What Is An Allergy?
An allergic reaction occurs when your immune system overreacts
to a normally harmless substance. Just as our bodies make antibodies to fight germs, they may also make
antibodies in response to other substances that get inside our bodies. This
results in an allergy, an adverse reaction caused by hypersensitivity to a
normally harmless substance such as pollen, dust, food, or a drug.
Allergens, the substance that causes the allergic reaction, can cause one or
Respiratory allergies can cause asthma or
Intestinal allergies (i.e., food allergies)
can cause vomiting, abdominal pain and diarrhoea.
Skin allergies can cause urticaria (hives or
nettle rash) and various forms of dermatitis.
A massive allergic reaction can cause an
anaphylactic shock in some individuals and be life-threatening.
What Triggers An
Substances called "allergens" are responsible for triggering allergic
reactions. Most allergens contain some protein, which is an important part of
all living things. Allergens that do not contain protein have to bind to
protein within the body before they can cause a reaction.
Common allergens include:
House dust mites
Pets and other animals
Stings from bees, wasps and other insects
Foods such as eggs, milk and
Some industrial and household chemicals
Latex (in some disposable gloves. for
Some medicine (e.g., penicillin)
If you have an allergy, your body "believes" that an
allergen is harmful (in other words, your body has become "sensitised"). The
next time it encounters the substance, it produces a special antibody, IgE, to attack that
allergen. This leads to other cells in the body releasing chemicals (including
histamine) that cause the symptoms of an allergic reaction such as irritation
If you suffer from allergies, minimise your contact with the indoor and
outdoor areas where allergens are commonly found
Diagnosing An Allergy
If you or a member of your family has experienced symptoms related to
allergic reactions, there may be an allergy involved. Sometimes the trigger of
an allergic reaction is obvious to the individual. In other cases, a little
detective work is necessary. Think about the following: Is there a family history of allergic
Do the symptoms occur (or occur more
severely) at any particular time of day or year?
Do the symptoms occur in a particular
place, at home, work or school?
Do symptoms occur after any particular
activity, such as eating a certain food or using a certain product?
The answers to these questions may help you or your doctor identify the
cause. Sometimes a doctor will use allergy testing, such as a skin prick test,
to pinpoint a specific cause.
Preventing or minimising contact with the allergen prevents symptoms from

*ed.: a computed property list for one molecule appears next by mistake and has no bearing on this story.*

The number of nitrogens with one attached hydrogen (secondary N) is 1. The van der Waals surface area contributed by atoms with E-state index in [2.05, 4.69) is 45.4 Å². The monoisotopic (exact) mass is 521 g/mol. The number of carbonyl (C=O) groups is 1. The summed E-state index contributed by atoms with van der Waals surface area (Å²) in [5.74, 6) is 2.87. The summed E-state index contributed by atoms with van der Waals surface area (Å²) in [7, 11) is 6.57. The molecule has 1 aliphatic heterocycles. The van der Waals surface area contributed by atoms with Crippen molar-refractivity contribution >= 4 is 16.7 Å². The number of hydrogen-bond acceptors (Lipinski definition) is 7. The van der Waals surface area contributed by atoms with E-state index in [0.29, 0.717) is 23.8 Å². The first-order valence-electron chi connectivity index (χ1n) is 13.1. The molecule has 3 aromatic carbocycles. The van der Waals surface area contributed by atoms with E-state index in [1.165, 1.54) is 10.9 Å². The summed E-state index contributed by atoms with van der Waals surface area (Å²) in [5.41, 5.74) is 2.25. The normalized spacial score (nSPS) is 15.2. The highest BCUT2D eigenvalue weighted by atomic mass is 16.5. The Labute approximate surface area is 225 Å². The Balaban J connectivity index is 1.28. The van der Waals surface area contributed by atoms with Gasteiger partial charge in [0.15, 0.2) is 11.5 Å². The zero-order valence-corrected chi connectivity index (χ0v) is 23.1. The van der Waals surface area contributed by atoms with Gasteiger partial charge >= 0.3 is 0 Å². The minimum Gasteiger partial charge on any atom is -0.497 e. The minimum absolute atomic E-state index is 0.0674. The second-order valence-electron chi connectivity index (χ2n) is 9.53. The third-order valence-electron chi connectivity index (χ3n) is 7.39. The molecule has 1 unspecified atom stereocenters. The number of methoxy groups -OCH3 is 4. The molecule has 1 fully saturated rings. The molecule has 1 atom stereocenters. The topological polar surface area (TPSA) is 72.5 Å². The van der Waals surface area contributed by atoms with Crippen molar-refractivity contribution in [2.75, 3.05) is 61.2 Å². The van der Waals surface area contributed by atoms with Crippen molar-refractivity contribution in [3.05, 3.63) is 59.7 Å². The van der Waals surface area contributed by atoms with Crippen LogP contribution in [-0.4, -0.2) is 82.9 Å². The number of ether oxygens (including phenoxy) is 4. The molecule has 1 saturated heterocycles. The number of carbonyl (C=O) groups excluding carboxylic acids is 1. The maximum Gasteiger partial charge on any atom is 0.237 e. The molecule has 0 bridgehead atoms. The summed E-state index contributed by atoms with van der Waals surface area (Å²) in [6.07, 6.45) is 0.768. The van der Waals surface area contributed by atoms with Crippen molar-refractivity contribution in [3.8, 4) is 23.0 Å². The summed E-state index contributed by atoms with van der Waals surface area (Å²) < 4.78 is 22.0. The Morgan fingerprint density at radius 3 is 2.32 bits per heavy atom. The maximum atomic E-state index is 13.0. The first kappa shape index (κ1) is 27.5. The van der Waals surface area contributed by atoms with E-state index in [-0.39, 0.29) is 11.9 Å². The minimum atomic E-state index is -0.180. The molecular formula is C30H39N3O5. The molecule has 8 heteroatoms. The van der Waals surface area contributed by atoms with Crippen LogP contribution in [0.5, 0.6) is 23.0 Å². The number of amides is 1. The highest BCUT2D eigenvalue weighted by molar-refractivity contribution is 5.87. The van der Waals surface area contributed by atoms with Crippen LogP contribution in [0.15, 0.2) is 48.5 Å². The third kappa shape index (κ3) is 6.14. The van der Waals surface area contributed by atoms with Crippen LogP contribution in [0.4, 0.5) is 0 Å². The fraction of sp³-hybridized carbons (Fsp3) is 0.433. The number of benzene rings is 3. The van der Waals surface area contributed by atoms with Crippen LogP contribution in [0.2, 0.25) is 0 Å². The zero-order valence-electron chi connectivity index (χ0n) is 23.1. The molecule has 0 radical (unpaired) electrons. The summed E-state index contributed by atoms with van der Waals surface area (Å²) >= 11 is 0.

Treating An Allergy
For an individual with severe allergic reactions, allergies can be
debilitating and difficult to manage effectively. In many cases, simply
avoiding or minimising contact with a specific allergen can be effective
treatment. For example, it is relatively easy to avoid eating kiwi fruit if
you are allergic to it. In other cases, avoidance can be difficult, either
because the allergen is hard to detect or because it is widespread in the
environment (e.g., pollen).
If your child has an allergy, it is important that you, and anyone who looks
after them, know how to avoid the allergen and what to do if your child has a
reaction. This might include giving an adrenalin injection. Make sure your
child's nursery or school knows how to deal with such an emergency.
If you suspect that your child has a food allergy or
intolerance, talk to your GP. Do not cut major food groups out of your child's
diet without advice from your GP or dietician.
Anaphylactic shock is a rare but very dangerous condition requiring urgent
medical treatment. It is a massive allergic reaction that develops in
sensitive individuals within a very short time after exposure to an
allergen, for example, following an insect sting, drug injection, or food
consumption. When a person is suffering from anaphylactic shock:
Their blood pressure may drop considerably.
Breathing becomes difficult.
Their face and neck may swell, increasing
the risk of suffocation.
If this happens, dial 999 immediately
(emergency service #) and get medical assistance. Some
people with a known risk of anaphylactic shock carry a dose of adrenalin that
they can inject in an emergency. If you or a member of your family is at risk
of anaphylactic shock, ask your doctor for advice.
Good Cleaning Is
We know that good home hygiene is vital in helping to protect you and your
family from germs and infectious diseases. However, good hygiene does not
eliminate all the microbes around us. It merely reduces the risk of
transmission of harmful germs from key sites around the home. Good cleaning
helps to reduce the presence of some common allergens, such as house dust
mites, moulds and animal hair. By keeping your house clean, you can help
reduce "attacks" in allergic individuals.
Allergies can cause symptoms ranging from a basic runny nose to a potentially fatal
(Part of our 'In-Home Allergen Control